(Patrick O’Neil et al., The log-structured merge-tree, Acta Informatica 33, 351-385 (1996))
A summary by Jana Trenti.
It is often said that Information Technology is a rapidly developing field. That major breakthroughs might seem old, out-dated, just a few years later. But some ideas manage to linger.
One of those ideas is the one of the log-structured merge-tree (or just LSM-Tree for short). LSM-trees are commonly used by modern database management systems. And while some changes may have been applied to them over the years, LSM-Trees are not a new invention. In fact, they were first presented in a paper published in 1996. Why is it that LSM-Trees have managed to persist where so many other ideas have been lost to the ever new developments of the industry? It may be because they present a solution for a problem that is still as viable as it was in 1996.
Why were LSM-Trees developed?
Though not necessarily simple to solve, the core problem is not complicated. It is not surprising news that indexing may greatly increase the performance of many given databases. But what if the indexing becomes a slowing factor? Without LSM-Trees, this situation actually occurred for high-performance systems having to do many record inserts. The reason for this was simple: I/O costs. Classical indexing systems like B-Trees have to perform many disk interactions. It is also not surprising news that many disk interactions will slow a system down significantly. LSM-Trees now proposed a way of reducing those disk interactions, thereby increasing performance.
What does an LSM-Tree do?
To do this, LSM-Trees utilize a rather simple core idea: they split the index into two or more components, the default case being two. The important part is that only one of those two components is disk-resident, while the other one, usually significantly smaller, is held in main memory. To talk about the components more easily, they are usually numbered. C0 is the component held in main memory. C1 is the component on disk. C0 may be an arbitrary tree-like structure. C1 follows the structure of a B-Tree, albeit one that is optimized for sequential disk access: Nodes are completely filled and neighboring nodes are stored in contiguous multi-page disk blocks.
But how does this actually help mitigate I/O costs?
When an entry is now inserted into the database, it is first indexed within C0. In fact, the main purpose of C0 is to take new entries. For a while, all new entries are simply added to C0. The next step only occurs when C0 reaches a certain size. As main memory is often expensive and thus limited, C0 is always kept under a threshold size defined beforehand. When enough entries have been added and that size is reached, the merge-tree starts merging. In this step, takes some contiguous entries form C0 and merges them into C1, deleting them from C0 in the process and thereby getting it under the threshold size again.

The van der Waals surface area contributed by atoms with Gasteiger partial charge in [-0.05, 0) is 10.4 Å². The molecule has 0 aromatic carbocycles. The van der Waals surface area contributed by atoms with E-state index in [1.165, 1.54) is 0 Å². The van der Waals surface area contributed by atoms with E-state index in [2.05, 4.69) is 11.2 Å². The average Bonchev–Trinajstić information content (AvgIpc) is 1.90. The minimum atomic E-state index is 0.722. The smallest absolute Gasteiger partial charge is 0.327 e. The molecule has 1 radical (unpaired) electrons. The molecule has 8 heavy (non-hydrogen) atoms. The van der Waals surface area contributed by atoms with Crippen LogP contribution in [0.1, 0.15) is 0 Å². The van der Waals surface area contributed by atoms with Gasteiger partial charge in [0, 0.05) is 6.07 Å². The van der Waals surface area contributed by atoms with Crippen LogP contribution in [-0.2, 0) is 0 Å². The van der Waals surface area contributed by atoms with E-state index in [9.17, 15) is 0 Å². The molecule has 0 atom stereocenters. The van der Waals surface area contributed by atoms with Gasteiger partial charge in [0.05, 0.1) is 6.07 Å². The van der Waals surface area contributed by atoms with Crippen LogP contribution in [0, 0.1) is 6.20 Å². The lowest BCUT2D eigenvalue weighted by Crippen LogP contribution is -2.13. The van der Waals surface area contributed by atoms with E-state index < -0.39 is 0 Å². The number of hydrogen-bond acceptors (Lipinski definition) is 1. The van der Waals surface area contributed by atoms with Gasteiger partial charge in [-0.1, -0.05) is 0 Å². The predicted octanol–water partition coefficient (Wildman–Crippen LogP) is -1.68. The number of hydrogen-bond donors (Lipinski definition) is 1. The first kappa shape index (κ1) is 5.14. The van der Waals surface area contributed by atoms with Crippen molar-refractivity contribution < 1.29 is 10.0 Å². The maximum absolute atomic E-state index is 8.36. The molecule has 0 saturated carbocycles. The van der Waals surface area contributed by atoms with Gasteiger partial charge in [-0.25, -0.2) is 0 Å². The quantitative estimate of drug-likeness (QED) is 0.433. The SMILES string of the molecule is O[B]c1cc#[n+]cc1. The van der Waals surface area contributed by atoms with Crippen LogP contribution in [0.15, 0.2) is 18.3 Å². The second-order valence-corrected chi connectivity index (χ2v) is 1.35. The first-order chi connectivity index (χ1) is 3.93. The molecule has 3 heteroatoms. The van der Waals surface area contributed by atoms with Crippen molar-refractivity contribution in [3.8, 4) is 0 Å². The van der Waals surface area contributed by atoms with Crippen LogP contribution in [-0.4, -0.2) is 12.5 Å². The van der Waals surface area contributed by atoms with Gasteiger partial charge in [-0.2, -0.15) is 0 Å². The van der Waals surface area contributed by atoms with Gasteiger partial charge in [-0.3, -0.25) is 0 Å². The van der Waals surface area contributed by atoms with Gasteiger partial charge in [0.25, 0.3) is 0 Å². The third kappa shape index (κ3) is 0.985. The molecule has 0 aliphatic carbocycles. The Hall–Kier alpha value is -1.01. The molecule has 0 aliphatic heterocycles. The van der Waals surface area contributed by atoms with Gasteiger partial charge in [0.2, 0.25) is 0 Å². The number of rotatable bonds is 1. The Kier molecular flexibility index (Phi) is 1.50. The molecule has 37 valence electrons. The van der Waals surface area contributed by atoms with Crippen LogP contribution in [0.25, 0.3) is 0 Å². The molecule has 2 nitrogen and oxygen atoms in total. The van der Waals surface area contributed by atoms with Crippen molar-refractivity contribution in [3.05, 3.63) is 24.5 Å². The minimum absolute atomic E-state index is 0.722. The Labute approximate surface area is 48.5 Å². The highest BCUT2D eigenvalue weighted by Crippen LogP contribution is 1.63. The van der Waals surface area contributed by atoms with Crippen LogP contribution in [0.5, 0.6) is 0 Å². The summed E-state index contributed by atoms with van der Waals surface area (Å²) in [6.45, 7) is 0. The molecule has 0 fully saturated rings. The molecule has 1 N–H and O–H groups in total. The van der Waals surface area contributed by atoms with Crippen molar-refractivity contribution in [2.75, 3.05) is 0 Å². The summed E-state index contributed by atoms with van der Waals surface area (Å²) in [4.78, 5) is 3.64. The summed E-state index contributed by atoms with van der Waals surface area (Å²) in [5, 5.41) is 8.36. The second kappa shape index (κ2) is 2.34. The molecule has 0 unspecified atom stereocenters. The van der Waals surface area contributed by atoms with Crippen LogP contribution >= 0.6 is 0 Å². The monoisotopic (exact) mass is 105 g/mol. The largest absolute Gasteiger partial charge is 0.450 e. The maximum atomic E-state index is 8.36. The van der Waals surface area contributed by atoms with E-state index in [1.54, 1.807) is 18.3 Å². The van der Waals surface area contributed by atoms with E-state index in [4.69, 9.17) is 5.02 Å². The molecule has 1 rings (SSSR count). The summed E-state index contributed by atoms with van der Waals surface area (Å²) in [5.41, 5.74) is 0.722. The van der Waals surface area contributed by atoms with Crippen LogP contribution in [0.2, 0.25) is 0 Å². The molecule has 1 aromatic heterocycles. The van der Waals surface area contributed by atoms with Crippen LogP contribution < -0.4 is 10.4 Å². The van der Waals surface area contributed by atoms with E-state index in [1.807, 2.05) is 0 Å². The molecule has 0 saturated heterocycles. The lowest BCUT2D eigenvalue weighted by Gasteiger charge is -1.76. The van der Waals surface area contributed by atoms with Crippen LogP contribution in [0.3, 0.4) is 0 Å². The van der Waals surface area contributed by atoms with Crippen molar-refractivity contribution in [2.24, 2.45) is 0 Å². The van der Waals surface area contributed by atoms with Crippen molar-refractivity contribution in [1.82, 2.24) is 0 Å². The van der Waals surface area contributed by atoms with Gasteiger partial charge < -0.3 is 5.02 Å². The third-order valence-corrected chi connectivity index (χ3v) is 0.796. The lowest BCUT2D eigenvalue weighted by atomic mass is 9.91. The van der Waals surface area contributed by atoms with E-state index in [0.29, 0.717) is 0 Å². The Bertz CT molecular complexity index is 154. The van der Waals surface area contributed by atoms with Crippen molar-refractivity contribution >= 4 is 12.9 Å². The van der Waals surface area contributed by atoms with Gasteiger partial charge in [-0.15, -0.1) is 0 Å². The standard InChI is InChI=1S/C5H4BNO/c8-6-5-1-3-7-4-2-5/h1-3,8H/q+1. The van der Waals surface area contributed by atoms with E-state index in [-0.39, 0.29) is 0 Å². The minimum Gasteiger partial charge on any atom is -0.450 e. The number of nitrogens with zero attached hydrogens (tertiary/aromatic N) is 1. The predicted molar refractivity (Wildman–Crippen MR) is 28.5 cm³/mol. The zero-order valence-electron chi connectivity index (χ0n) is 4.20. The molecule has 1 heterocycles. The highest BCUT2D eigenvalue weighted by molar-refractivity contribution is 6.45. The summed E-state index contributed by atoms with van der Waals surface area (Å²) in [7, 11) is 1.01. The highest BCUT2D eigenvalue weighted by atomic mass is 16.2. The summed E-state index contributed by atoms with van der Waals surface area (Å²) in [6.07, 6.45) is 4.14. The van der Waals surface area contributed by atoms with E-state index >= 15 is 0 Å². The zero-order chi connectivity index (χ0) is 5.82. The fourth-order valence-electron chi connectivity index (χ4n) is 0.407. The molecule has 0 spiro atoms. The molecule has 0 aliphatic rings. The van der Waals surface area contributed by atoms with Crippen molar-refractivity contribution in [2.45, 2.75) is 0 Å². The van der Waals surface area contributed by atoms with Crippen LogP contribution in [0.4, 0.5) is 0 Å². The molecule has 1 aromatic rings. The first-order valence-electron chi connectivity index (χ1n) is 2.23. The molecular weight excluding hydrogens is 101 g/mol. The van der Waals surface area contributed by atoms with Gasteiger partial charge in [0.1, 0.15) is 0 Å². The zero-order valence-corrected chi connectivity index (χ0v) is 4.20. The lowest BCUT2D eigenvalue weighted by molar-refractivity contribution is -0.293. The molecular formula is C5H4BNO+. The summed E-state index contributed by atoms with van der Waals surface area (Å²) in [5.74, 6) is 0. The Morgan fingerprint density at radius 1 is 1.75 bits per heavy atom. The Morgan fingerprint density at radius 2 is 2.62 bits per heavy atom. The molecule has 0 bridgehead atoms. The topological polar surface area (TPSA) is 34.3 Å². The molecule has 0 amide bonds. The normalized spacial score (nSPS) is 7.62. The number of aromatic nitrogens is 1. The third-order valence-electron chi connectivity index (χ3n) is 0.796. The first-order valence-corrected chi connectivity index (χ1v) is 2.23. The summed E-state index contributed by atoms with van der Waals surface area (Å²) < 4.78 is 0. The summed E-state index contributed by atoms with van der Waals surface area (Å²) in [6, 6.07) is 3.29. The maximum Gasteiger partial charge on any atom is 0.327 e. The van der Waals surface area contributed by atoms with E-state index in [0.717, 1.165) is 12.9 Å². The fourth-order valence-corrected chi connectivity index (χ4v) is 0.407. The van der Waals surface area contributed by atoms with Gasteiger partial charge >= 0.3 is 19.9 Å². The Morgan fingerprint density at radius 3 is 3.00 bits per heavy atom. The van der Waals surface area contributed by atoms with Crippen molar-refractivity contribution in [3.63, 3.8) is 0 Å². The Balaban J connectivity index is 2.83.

In doing so, a number of new entries is not written to disk one at a time, but rather in a more efficient batch manner. Thanks to the structure of C1, it is also often possible to load just one contiguous block of pages from disk. By grouping new entries together like this, multiple disk accesses can be gathered into one, thus reducing I/O costs. Deletes can be handled in a similar way. If an entry is deleted while still in C0, this operation does not pose a problem. It can either be deleted from main memory instantly and cost-efficiently, or it is simply marked and dropped during the next merge. Should an entry to be deleted already be disk-resident, a delete node entry can be inserted in C0 where a normal entry of this value would be. During the next merge, the delete node entry causes the corresponding entry in C1 to be dropped. Thus, deletes are not executed instantly, but efficiently. One has to keep in mind the added filtering cost during finds, however, needed to check whether an entry is still valid or due to be deleted.
When are LSM-Trees used?
Finds generally are not the strongest aspect of LSM-Trees. They have been developed for scenarios where many entries are added over time, with only occasional retrieves of data being performed. An often-used example are logging scenarios, where most entries are stored and seldomly accessed afterwards. In general, finds can be performed on an LSM-Tree as one would on regular index structures like a B-Tree, and the performance is similar in this case. Some additional costs may come from reading multiple components and possibly needed filtering of the results, for example for deleted entries. Thus, the LSM-Tree does not provide any advantages for scenarios where frequent finds are needed.
As it is highly beneficial to mentioned scenarios with mostly inserts, LSM-Trees have been improved on ever since. Additional possibilities have already been explored in the paper first proposing them, and many of them are common practice today. One of the most important aspects is the possibility to build a LSM-Tree with more than two components. The core idea remains the same, and only one component is held in main memory, the remaining ones on disk. All components but one are then configured with threshold sizes and entries are migrated through them by asynchronous merge processes between them. Used correctly, multiple component may provide increased performance.
This improvement is only one of many made on the original idea of LSM-Trees. Maybe this constant improvement is another reason for why LSM-Trees are still popular today. We refer the interested reader to the original paper as well as newer ones detailing such improvements to be the judge to that .
The fact remains, though, that even more than 20 years after their first mention, LSM-Trees are still popular, proving that even in a field as fast-developing as Information Technologies, a good idea may prevail.